Monthly Archives: November 2018
How the Two-State Solution Can Work
Below is a set of ideas related to how a two-state solution can work. It is presented by Professor Cohen-Almagor
In Support of Two-State Solution
The recent monthly Peace Index of the Israel Democracy Institute and Tel Aviv University, published in September 2018, finds that half of the Jewish Israeli public thinks that Palestinians deserve an independent state, while (43%) think they do not. Analysis of the Jewish sample by age shows that support for a Palestinian state increases with age: among those aged 18-34 only a minority (35%) supports the Palestinians’ right to a state, 54% of those aged 35-54 support it, and in the oldest age group a 61% majority supports it. Arab-Israelis believe unanimously (94%) that Palestinians are entitled in principle to an independent state of their own.
47% of Jewish-Israelis support signing an agreement based on the formula of two-state solution while 46% answered that they do not. Among Arab-Israelis, 73% support such an agreement. 83% of Jewish-Israelis thinks that “the Palestinians must recognize Israel as the nation-state of the Jewish people before peace talks with them can be revived.”66% of Jewish-Israelis agree that “most of the Palestinians have not come to terms with Israel’s existence and would destroy it if they could.”This rate has remained more or less constant, with slight fluctuations, since the first Peace Index survey was conducted in June 1994.
The Palestinians aspire to have an independent state in the 1967 borders, with Arab Jerusalem as its capital and a substantial return of refugees to Israel. The Israelis wish to retain the Jewish character of Israel, being the only Jewish state in the world. Both sides wish to enjoy life of tranquillity and in security, free of violence and terror. Both parties should explicitly accept UN Security Council Resolutions 242,338,and 1397 and then begin their full implementation. The endgame will be based on the following parameters:
Palestinian sovereignty – will be declared and respected.
Mutual recognition – Israel shall recognize the State of Palestine. Palestine shall recognize the State of Israel.
Mutual diplomatic relations – Israel and Palestine shall immediately establish full diplomatic relationships with each other, installing ambassadors in the capital of the respective partner.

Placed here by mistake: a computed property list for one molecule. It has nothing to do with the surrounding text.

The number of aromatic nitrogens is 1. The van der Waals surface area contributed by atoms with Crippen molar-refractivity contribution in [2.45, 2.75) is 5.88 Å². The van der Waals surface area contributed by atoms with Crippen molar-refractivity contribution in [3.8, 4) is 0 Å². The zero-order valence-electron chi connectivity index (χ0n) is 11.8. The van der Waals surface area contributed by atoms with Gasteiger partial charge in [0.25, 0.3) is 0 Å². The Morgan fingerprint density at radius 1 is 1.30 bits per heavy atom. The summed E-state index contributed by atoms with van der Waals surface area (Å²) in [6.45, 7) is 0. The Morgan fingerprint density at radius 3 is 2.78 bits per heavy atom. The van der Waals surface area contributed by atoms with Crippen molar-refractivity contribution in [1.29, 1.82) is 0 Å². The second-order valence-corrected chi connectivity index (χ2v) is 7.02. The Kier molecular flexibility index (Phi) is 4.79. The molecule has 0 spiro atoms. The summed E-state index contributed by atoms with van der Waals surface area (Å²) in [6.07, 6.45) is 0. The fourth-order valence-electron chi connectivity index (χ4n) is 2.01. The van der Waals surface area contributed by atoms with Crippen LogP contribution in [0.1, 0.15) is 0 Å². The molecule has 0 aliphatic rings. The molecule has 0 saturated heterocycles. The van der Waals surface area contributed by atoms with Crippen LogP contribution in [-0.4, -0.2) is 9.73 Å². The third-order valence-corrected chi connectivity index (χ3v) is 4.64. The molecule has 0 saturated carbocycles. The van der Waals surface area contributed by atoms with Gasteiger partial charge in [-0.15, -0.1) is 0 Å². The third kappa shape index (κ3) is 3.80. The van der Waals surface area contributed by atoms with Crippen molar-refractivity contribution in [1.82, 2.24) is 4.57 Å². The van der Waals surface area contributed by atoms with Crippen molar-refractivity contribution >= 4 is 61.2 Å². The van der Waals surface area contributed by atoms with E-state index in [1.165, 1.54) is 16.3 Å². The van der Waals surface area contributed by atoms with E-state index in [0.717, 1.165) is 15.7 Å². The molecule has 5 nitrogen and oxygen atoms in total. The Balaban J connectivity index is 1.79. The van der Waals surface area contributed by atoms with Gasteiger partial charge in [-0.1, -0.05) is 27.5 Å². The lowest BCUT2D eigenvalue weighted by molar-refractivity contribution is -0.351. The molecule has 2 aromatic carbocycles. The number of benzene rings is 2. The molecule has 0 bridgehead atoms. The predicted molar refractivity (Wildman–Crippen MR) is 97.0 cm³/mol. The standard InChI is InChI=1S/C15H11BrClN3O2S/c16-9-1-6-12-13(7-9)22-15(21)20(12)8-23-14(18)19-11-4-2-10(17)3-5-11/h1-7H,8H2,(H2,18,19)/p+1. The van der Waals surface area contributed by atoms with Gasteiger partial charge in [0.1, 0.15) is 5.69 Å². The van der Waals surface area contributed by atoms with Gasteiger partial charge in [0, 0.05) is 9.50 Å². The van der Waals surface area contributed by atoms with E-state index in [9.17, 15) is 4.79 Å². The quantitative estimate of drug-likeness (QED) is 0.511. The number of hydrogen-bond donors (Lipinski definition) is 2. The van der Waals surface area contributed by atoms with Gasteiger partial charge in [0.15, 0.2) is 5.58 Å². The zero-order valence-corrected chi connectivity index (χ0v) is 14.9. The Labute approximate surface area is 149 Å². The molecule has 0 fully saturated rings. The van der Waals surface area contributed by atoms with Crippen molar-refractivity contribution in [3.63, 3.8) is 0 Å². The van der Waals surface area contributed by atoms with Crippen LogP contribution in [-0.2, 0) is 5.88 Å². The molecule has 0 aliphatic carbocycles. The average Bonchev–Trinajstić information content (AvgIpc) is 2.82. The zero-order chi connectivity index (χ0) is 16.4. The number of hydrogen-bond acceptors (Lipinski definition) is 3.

Capital – each state is free to choose its own capital.
Borders– These should be reasonable and logical for both sides. Settling the conflict would give Israel greater international legitimacy to fight terrorism and enable it to deal with the more serious emerging threat from Iran.
Israel will withdraw to the Green Line, evacuating settlements and resettling the settlers in other parts of the country. The major settlement blocs — Ma’ale Adumim, Givat Ze’ev, Gush Etzion, Modi’in Illit and Ariel –- which account for approximately 70% of the Jewish population in the West Bank and for less than 2% of its size, may be annexed to Israel upon reaching an agreement with the PA of territory exchange that will be equal in size.Border adjustment must be kept to the necessary minimum and must be reciprocal.
Territorial contiguity– a corridor would connect the West Bank and the Gaza Strip to allow safe and free passage. As long as peace is kept, the road will be permanently openand solely Palestinian. No Israeli checkpoints will be there. Palestinians will not be able to enter Israel from this corridor, nor shall Israelis enter Palestine from the corridor. Palestine will ensure that this safe passage won’t be abused for violent purposes. Such abuse would undermine peace and trust between the two parties.
The Separation Barrier creates a political reality. It should run roughly along the 1967 mutually agreed borders.